A good one where the interview subject gets to dominate the text. I like these articles a lot. And one can only speculate if Lennon`s fate would have been completely different if he didn`t like the USA and New York so much.
Exile on Sunset Strip
Steve Peacock talks to John Lennon in Los Angeles
A mind game for you: “We announce the birth of a conceptual country, Nutopia… Nutopia has no land, no boundaries, no passports, only people.” – Yoko Ono Lennon, John Ono Lennon, New York, April 1, 1973.
“It is about – once you say it that`s it.” – John Lennon, Los Angeles, November 3, 1973.
Nutopia is the Lennons` statement on John`s immigration hassles – attempts to throw him out of the States, backed up by the knowledge that if he leaves the country at the moment, he won`t get back in.
No passports, no land, no boundaries… America? “Oh yeah, but that`s physical. That won`t go on for ever – que sera, sera. The world changes so fast you can`t keep up with it anyway, so I`m sure a little piddly thing like my immigration won`t go on for ever.
“It`s like Leonardo drawing a submarine, it`s no good saying `oh look, it`s going to take a thousand years before they build it`: that`s not the point. Nutopia was Yoko`s trip, I agree with her, so I wanted to put it on (the album sleeve) and do it as just another event, another J&Y event. We mean it, it`s not naive or anything like that, it`ll happen when it happens. If you say it enough it`ll happen – if you don`t say it it won`t.”
The exile is in Los Angeles. He went there to put some finishing touches to “Mind Games”, which is now out in America: he did a track on Ringo`s album, and he`s currently engaged in realising a fantasy – a mouldy oldies album, produced by Phil Spector. “Who do you get if you`re going to do a mouldy oldies album – Phil Spector or Sam Phillips, right? I don`t know Sam.”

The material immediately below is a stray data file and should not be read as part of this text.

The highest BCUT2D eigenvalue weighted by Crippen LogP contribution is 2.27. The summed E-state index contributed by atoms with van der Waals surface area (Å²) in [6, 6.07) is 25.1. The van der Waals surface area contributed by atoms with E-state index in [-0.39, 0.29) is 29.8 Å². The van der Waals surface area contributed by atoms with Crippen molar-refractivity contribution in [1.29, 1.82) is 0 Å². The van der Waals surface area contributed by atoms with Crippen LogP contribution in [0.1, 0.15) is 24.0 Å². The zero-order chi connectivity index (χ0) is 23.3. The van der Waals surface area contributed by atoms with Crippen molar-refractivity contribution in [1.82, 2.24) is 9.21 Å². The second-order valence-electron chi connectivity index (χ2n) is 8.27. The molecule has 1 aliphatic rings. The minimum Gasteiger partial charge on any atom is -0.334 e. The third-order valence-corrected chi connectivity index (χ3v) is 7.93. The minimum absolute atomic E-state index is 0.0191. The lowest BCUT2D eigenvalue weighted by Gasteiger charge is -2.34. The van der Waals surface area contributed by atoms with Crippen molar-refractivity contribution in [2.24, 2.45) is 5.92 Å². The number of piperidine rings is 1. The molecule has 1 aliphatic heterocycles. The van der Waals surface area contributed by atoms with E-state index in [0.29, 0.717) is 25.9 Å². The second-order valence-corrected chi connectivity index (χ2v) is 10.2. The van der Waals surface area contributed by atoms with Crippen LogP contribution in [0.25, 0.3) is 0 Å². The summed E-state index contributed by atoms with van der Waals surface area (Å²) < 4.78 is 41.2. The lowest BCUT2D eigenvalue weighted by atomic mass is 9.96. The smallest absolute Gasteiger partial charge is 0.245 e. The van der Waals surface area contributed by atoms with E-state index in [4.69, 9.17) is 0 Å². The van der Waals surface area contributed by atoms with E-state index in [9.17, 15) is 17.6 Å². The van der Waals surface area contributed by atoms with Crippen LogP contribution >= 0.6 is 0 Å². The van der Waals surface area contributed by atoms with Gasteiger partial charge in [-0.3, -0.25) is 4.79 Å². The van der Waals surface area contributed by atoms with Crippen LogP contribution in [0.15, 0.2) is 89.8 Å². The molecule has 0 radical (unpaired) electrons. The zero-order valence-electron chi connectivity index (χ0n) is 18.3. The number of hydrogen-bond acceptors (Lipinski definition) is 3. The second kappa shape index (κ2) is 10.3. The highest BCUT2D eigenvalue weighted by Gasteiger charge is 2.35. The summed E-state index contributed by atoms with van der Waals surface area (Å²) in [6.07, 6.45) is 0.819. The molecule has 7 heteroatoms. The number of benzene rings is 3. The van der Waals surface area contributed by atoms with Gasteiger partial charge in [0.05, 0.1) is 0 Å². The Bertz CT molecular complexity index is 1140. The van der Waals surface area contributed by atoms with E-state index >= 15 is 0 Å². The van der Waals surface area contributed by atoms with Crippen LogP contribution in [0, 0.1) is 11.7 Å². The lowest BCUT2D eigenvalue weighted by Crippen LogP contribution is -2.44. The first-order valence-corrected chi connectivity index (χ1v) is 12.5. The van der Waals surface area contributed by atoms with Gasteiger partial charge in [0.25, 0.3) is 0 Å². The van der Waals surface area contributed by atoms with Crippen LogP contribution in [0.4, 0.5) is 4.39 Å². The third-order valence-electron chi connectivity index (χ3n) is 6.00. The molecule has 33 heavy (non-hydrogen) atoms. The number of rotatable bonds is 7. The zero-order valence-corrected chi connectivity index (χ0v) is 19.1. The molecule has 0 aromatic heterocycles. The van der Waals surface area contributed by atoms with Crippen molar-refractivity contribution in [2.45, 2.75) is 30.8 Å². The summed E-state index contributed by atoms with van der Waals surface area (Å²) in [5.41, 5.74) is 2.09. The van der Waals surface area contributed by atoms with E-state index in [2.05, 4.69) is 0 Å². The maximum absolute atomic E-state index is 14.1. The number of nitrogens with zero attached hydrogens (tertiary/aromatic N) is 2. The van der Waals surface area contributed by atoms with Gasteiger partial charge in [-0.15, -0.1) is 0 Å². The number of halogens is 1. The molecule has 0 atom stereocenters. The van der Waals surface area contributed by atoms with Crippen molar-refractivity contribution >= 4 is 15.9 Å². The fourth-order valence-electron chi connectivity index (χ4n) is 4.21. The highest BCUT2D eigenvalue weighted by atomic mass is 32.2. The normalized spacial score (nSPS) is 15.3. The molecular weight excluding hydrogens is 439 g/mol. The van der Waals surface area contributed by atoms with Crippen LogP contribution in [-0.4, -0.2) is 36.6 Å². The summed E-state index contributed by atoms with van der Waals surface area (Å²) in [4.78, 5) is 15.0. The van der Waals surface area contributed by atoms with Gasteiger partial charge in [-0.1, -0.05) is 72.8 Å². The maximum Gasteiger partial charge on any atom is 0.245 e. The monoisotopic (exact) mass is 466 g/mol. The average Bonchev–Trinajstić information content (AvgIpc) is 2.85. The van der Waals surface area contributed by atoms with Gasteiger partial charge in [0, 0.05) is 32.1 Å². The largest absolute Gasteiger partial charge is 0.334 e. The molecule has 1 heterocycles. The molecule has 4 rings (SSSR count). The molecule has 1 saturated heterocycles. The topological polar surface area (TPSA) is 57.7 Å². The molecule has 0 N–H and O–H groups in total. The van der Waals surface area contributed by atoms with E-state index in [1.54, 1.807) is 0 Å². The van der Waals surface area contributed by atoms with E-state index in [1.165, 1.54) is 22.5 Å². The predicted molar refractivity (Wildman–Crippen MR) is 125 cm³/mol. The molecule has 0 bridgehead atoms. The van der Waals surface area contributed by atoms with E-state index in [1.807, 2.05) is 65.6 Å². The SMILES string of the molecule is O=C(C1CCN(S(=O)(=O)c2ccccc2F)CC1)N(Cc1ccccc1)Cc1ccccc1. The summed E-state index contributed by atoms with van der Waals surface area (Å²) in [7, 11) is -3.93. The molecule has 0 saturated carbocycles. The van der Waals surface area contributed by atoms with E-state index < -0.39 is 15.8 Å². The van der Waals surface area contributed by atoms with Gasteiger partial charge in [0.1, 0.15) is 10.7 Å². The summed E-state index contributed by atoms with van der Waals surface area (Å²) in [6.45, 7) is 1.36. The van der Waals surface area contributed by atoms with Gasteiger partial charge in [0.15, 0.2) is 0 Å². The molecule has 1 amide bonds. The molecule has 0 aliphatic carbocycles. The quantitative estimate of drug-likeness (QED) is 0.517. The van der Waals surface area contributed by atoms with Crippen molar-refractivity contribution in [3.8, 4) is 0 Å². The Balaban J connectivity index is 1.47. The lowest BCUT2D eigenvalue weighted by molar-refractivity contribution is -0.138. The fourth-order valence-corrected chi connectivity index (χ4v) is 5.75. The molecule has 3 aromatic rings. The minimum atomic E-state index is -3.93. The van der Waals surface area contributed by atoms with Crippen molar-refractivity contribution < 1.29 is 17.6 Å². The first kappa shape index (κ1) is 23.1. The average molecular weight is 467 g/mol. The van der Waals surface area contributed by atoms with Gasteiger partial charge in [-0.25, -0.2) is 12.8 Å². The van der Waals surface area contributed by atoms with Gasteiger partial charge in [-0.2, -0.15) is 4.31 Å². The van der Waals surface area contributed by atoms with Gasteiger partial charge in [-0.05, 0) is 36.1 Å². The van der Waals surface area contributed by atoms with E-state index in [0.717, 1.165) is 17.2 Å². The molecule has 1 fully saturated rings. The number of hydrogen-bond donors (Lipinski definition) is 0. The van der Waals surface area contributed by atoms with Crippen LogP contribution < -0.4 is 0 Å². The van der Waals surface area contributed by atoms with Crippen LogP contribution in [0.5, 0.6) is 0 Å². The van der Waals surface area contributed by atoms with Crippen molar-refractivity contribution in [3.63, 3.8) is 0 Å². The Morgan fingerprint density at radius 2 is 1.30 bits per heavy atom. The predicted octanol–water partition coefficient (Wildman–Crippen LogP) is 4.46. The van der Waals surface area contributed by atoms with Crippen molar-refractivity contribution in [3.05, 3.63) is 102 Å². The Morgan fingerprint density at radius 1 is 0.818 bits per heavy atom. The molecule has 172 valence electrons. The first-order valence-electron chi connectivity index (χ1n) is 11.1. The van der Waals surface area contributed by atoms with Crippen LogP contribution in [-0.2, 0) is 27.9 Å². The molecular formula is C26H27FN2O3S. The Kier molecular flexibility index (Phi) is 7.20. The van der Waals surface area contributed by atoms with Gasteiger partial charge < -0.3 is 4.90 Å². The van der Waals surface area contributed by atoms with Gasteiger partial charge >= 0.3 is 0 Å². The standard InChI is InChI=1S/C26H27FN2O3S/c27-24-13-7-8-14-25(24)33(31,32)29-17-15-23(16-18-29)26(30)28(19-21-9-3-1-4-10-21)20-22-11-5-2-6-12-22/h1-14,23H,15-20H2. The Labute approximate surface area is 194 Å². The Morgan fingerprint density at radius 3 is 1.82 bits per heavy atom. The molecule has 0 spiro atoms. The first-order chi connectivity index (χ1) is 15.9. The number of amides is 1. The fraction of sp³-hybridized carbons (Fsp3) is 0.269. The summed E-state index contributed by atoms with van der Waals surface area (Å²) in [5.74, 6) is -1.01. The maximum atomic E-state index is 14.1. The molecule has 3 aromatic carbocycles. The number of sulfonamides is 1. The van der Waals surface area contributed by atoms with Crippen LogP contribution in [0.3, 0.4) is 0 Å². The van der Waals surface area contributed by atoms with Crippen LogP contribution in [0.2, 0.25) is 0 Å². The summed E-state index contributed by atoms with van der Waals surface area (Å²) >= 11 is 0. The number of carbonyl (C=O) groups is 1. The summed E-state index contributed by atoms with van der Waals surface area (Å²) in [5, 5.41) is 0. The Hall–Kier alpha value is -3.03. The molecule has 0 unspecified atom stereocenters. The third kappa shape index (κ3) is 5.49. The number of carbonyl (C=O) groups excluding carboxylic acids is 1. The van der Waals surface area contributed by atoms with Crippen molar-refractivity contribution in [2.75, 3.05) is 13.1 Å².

Spector has been doing it in style: five electric guitarists, five rhythm guitarists, two drummers, two bass players… a veritable cast of thousands, which “changes every night as people drop out or just can`t stand the pace.” Among the cast are Leon, Steve Cropper, Jesse Ed Davies, Jim Keltner, Nino Tempo, Jim Horn, Hal Blaine: “Everybody in the goddam world, it`s the biggest band you`ve ever seen. I can hardly fight my way into the studio.”
An innocent enquiry as to Mr. Spector`s health elicits the answer that tells what it`s like: “He`s making the music sound great, which is what matters, but what kind of shape he`s in I wouldn`t like to say. He`s in his usual whatever that strange world is that he lives in, and I happen to be living in it with him. It`s really insane, there`s people running around saying `who can I tell it to, who can I tell it to… nobody`d ever believe me`.
“Los Angeles is crazy – it looks so normal when you get there, but what it is is there`s all these roomfuls of crazy people moving from room to room. In New York you feel it on the streets a bit, but here it just looks normal and you think there`s nothing happening, and then you find all this madness going on in rooms.”
The songs on the album are secrets at the moment – “someone else might do `em” – but they`re American oldies. “I only go for the best.” And yes, he knows Bowie and Bryan have just done mouldies albums: “I always leave it too late, but ours`ll be different. What happened was between tracks on every album I`ve done, I always do oldies, just play around between tracks, but I always forget the words. I must have thousands and thousands of feet of tape of me forgetting the words…”
The album will be his next release, once “Mind Games” has had its run. He finds he has little to say about that one, except that as usual he wouldn`t have released it if he didn`t like it, and he`s still too close to it to think about it objectively. It took eight weeks to record, which is long for him, and he used the same band as Yoko had for “Feeling The Space”.